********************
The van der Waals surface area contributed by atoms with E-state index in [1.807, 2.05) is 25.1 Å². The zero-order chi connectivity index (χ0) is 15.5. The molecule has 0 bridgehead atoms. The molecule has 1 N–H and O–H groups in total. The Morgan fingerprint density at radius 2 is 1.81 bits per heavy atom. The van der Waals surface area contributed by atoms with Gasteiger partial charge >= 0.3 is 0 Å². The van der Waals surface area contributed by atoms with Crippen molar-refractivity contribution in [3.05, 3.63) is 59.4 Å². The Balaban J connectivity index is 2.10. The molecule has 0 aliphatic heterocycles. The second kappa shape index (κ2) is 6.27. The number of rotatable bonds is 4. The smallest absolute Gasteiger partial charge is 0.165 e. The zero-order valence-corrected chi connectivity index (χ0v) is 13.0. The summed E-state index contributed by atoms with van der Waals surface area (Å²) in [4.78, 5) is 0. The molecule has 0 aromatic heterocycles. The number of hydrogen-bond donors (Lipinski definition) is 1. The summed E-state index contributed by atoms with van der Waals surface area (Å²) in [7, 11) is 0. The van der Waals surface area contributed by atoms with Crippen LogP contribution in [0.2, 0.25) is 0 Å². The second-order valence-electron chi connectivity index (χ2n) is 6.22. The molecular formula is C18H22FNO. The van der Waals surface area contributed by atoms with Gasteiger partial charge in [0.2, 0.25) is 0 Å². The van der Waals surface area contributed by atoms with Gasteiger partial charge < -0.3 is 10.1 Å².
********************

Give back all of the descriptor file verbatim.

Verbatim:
The van der Waals surface area contributed by atoms with E-state index in [1.807, 2.05) is 25.1 Å². The zero-order chi connectivity index (χ0) is 15.5. The molecule has 0 bridgehead atoms. The molecule has 1 N–H and O–H groups in total. The Morgan fingerprint density at radius 2 is 1.81 bits per heavy atom. The van der Waals surface area contributed by atoms with Gasteiger partial charge >= 0.3 is 0 Å². The van der Waals surface area contributed by atoms with Crippen molar-refractivity contribution in [3.05, 3.63) is 59.4 Å². The Balaban J connectivity index is 2.10. The molecule has 0 aliphatic heterocycles. The second kappa shape index (κ2) is 6.27. The number of rotatable bonds is 4. The smallest absolute Gasteiger partial charge is 0.165 e. The zero-order valence-corrected chi connectivity index (χ0v) is 13.0. The summed E-state index contributed by atoms with van der Waals surface area (Å²) in [4.78, 5) is 0. The molecule has 0 aromatic heterocycles. The number of hydrogen-bond donors (Lipinski definition) is 1. The summed E-state index contributed by atoms with van der Waals surface area (Å²) in [7, 11) is 0. The van der Waals surface area contributed by atoms with Crippen LogP contribution in [0.2, 0.25) is 0 Å². The second-order valence-electron chi connectivity index (χ2n) is 6.22. The molecular formula is C18H22FNO. The van der Waals surface area contributed by atoms with Gasteiger partial charge in [0.2, 0.25) is 0 Å². The van der Waals surface area contributed by atoms with Gasteiger partial charge < -0.3 is 10.1 Å².